1) An obsolete name for a lotion primarily composed of glycerol that was initially sold in 1783.
2) An old name usually used for olive oil but can refer to any mild, semidrying oil such as cottonseed, sunflower, or rapeseed oil. In the 19th century, sweet oil was mixed with colorants and used to stain the edges of books (Roberts and Etherington 1982).
M.Roberts, D.Etherington, Bookbinding and the Conservation of Books: a Dictionary of Descriptive Terminology, U.S. Government Printing Office, Washington, DC, 1982.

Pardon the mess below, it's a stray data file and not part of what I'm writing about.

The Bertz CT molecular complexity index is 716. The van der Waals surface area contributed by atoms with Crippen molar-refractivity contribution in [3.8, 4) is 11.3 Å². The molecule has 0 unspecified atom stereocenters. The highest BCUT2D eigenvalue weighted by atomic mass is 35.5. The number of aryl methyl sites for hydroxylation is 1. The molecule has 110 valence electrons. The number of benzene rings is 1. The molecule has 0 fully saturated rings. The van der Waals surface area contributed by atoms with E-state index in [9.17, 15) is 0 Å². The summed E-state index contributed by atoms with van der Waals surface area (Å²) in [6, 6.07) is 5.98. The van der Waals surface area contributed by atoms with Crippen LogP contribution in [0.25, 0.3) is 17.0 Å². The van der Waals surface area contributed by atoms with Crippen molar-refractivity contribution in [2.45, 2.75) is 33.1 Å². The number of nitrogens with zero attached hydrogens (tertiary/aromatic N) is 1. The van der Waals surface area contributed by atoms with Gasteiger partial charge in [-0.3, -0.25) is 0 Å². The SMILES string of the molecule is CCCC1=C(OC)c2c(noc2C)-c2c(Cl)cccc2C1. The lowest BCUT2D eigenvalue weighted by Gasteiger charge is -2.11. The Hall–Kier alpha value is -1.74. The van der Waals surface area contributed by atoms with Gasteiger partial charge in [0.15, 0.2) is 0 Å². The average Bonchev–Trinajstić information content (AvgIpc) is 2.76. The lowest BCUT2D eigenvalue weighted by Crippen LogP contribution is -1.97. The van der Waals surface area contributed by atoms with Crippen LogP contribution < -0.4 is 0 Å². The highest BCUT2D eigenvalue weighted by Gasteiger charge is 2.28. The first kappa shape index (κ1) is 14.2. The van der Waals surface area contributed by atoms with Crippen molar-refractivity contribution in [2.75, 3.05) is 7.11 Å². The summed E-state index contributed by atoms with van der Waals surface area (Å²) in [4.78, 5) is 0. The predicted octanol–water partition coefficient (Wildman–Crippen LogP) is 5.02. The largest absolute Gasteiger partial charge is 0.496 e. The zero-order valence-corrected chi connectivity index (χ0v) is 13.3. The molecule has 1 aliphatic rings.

Sources Checked for Data in Record
- R. Mayer, The Artist's Handbook of Materials and Techniques, Viking Press, New York, 1981
- G.S.Brady, Materials Handbook, McGraw-Hill Book Co., New York, 1971 Comment: p. 370
- Richard S. Lewis, Hawley's Condensed Chemical Dictionary, Van Nostrand Reinhold, New York, 10th ed., 1993
- Matt Roberts, Don Etherington, Bookbinding and the Conservation of Books: a Dictionary of Descriptive Terminology, U.S. Government Printing Office, Washington DC, 1982
- Random House, Webster's Encyclopedic Unabridged Dictionary of the English Language, Grammercy Book, New York, 1997